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A CurtainUp Review
By Elyse Sommer
As Hamlet is every young actor's dream role, so King Lear is the one he sees as the must-do of his later years. And since Waterston played Hamlet 36 years ago at the Public Theater's Central Park Production and later at the Vivian Beaumont when it was under the Public's auspices, it does indeed seem to be the right time for him to keep his date with Lear, and to do so at the Public Theater.
Waterston's image is on the Playbill cover and he's undoubtedly this King Lear's ticket selling draw. The Lear he delivers is certainly interesting, though neither his interpretation or this production overall is likely to be embraced by all theater goers.
As portrayed by Waterston Lear is volatile from the moment he enters the stage, becoming calmer and more sympathetic only after gaining wisdom painfully and too late. Instead of becoming mad gradually, he's out of control from the get-go, stamping his foot, shouting rather than speaking, and revealing himself as a man who makes decisions hastily and willfully. He's jumped into retirement before he's ready to relinquish the right to make unrealistic kingly demands for his daughter's unconditional love and willingness to let him make the lands he cedes them his and his large retinue's home as if he were still in charge. In short, this is a somewhat bi-polar monarch, a hard to love father of daughters (at least 2 out of 3) who like the perennial apples don't fall far from the tree that bore them.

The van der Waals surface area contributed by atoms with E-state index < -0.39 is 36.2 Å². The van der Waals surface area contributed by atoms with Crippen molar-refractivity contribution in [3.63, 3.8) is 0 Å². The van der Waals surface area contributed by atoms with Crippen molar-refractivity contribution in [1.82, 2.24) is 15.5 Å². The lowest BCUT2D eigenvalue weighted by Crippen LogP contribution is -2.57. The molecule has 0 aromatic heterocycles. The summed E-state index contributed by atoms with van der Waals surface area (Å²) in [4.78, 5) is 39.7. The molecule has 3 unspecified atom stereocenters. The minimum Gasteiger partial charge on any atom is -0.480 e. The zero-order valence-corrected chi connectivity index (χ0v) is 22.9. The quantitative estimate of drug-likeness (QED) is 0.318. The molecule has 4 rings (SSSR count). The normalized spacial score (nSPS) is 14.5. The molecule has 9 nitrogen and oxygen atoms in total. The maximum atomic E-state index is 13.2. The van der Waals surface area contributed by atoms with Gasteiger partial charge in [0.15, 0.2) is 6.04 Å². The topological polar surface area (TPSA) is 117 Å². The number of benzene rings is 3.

The image of the title character on the Playbill notwithstanding, Waterston's name is listed in alphabetical order on the credits page, which is as it should be for King Lear is more than a star vehicle with its sequence of scenes that delineate the interconnected plots of not one but two fathers who misread their children. The main plot revolves around Lear's rejection of his honest daughter and misplaced trust in the ones who tell him what he want to hear. The subplot focuses on another wrong-headed father, the Duke of Gloucester who misreads his two sons. Whether the characters who swirl around Lear and Gloucester' are duplicitous, if not downright evil or loyal and trustworthy, the actors taking on the roles, may not always be in perfect harmony with one another, but they speak their lines with clarity.
Kelli O'Hara, best known to most theater goers as a peppy musical star, at first had me wondering if she might not have been better cast as Cordelia than Regan. But somehow, despite Lear's curses still causing her to sink to the floor covering her ears, her darker nature's emergence is believable. O'Hara's blonde, prettiness actually makes her cruelty, especially during the famous eye-gouging scene, more scary and memorable than ever. That scene, here staged with remarkably simple inventiveness, is followed by a striking non-verbal moments between Regan and her wounded husband (Frank Wood).
With Enid Graham to play her, Goneril's break with filial devotion is more immediately predictable, though given her unreasonably demanding father you almost sympathize with her wanting to be rid of him and thos hundred nights. Richard Topol, as her husband is fine as an essentially decent man caught up in a web of evil, not to mention a marriage to a woman who has her eyes on someone else.